Finding general solution for object falling in air

In summary, the conversation is about using separation of variables to solve the equation v' = (cd/M)(v^2) - g and finding the terminal velocity. The general solution is v = 20SQRT10 x ((1+Ae^(t/SQRT10))/(1-Ae^(t/SQRT10))). To find the terminal velocity, the rate of change or velocity must be set to zero.
  • #1
476
0
1. Using separation of variables show that:
v' = (cd/M)(v^2) - g has a general solution of:

v = 20SQRT10 x ((1+Ae^(t/SQRT10)/(1-Ae^(t/SQRT10))



Homework Equations





The Attempt at a Solution


Have attempted numerous times with little success help appreciated!
 
Physics news on Phys.org
  • #2
Divide both sides by


[tex]\frac{cd}{M}v^2 - g [/tex]
 
  • #3
Just come to the correct answer and now is asking to find the terminal velocity. How would I go about doing that?
 
  • #4
Jamiey1988 said:
Just come to the correct answer and now is asking to find the terminal velocity. How would I go about doing that?

That would be where the rate of change or velocity is zero.
 

1. What is the general solution for an object falling in air?

The general solution for an object falling in air is the equation of motion for a falling object, which is described by the equation d = 1/2 gt^2, where d is the distance traveled, g is the acceleration due to gravity, and t is time.

2. How do you calculate the acceleration due to gravity?

The acceleration due to gravity can be calculated by dividing the change in velocity by the change in time. It is typically represented by the symbol g and has a constant value of 9.8 m/s^2 on Earth.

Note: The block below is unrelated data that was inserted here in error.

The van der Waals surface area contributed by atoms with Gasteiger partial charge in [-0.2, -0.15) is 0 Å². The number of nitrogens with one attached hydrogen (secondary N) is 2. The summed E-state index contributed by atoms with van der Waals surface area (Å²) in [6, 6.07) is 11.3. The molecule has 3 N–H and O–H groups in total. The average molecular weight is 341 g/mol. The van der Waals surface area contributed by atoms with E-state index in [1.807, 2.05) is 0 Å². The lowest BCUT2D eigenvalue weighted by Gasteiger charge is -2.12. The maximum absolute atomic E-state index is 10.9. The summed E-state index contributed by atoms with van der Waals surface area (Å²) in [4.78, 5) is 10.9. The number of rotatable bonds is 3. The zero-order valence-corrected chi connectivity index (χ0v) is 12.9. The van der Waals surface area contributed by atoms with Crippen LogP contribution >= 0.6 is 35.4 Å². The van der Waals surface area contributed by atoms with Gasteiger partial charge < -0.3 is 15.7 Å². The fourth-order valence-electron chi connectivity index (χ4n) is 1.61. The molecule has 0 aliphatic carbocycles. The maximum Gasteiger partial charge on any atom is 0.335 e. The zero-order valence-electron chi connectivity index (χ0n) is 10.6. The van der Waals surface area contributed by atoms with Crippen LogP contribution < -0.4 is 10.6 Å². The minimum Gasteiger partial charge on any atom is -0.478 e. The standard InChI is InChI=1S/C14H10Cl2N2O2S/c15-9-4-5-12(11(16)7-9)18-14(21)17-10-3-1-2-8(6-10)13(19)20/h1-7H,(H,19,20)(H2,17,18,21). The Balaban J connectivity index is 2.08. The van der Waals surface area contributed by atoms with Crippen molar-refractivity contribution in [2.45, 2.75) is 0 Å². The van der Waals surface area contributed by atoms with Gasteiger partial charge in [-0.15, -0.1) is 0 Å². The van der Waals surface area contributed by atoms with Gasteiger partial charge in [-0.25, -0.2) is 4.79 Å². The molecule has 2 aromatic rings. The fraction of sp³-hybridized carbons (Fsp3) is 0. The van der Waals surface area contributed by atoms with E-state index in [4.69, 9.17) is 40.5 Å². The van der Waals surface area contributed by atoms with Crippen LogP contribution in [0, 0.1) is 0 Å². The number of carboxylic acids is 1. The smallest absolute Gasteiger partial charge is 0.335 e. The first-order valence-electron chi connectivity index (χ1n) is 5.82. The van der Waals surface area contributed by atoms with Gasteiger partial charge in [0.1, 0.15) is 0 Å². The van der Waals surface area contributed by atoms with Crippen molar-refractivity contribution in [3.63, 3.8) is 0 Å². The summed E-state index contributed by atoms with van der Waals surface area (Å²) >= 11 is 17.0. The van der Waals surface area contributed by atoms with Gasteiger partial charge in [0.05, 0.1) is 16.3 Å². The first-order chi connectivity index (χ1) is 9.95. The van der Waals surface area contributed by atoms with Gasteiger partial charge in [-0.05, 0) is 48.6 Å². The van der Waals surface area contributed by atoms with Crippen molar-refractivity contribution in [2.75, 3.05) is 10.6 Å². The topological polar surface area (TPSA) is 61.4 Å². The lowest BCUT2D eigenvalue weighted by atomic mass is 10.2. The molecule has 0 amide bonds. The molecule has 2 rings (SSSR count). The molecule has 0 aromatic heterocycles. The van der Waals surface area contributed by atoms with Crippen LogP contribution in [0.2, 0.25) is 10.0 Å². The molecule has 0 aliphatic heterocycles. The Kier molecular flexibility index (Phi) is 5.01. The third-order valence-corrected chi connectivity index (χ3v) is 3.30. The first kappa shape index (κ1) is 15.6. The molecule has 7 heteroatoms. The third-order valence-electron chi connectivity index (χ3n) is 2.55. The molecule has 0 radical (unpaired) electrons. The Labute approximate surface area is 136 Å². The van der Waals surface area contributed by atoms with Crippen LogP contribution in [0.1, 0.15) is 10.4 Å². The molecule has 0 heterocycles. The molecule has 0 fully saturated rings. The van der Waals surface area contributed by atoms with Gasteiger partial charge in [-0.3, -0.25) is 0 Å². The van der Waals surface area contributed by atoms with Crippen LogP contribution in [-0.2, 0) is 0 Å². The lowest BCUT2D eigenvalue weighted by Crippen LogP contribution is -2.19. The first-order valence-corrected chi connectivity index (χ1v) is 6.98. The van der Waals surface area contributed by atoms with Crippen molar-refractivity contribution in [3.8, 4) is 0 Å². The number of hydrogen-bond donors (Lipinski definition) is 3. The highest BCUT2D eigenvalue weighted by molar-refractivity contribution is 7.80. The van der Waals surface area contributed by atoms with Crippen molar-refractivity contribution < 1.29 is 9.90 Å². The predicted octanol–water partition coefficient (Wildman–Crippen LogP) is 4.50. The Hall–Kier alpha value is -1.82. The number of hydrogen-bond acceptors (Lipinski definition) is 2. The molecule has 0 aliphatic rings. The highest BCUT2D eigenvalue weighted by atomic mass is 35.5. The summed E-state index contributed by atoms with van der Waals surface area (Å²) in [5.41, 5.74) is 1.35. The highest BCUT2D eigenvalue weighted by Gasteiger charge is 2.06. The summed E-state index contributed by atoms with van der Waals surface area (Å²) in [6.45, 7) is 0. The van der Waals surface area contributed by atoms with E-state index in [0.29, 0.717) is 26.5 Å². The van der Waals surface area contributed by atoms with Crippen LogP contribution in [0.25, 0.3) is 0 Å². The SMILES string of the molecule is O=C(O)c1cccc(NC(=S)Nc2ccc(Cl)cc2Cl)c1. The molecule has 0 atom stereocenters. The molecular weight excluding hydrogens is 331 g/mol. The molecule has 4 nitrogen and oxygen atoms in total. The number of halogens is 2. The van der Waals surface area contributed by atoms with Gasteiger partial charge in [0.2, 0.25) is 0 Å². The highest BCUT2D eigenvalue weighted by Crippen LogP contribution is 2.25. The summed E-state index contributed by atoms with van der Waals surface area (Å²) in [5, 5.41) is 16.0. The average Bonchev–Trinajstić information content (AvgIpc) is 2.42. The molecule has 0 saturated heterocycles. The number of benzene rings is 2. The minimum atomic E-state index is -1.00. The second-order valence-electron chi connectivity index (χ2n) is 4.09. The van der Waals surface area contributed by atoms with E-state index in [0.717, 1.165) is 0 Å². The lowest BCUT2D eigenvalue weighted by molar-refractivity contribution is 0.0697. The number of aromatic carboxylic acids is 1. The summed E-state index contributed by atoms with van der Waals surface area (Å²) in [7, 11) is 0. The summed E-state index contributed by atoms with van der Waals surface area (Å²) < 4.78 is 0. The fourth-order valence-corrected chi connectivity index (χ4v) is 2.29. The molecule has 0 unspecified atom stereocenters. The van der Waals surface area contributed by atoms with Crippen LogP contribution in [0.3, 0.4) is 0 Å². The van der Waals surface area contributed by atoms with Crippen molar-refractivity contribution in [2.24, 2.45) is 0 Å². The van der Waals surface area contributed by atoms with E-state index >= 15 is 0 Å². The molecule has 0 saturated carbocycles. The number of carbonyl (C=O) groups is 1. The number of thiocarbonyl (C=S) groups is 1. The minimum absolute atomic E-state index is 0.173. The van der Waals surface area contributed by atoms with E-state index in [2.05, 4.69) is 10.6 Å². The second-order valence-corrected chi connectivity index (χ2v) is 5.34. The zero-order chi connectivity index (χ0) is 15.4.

3. What factors affect the falling speed of an object?

The falling speed of an object is affected by several factors, including the mass and shape of the object, the air resistance or drag force acting on the object, and the acceleration due to gravity.

4. How does air resistance affect the motion of a falling object?

Air resistance, also known as drag force, opposes the motion of a falling object and can significantly slow down its descent. The faster the object falls, the greater the air resistance will be.

5. Can the general solution for an object falling in air be applied to all objects?

The general solution for an object falling in air can be applied to most objects, as long as they are falling in a vacuum or in a medium with a relatively constant density. However, for objects with a large surface area, air resistance may need to be taken into account to accurately predict the motion.

Suggested for: Finding general solution for object falling in air

Back
Top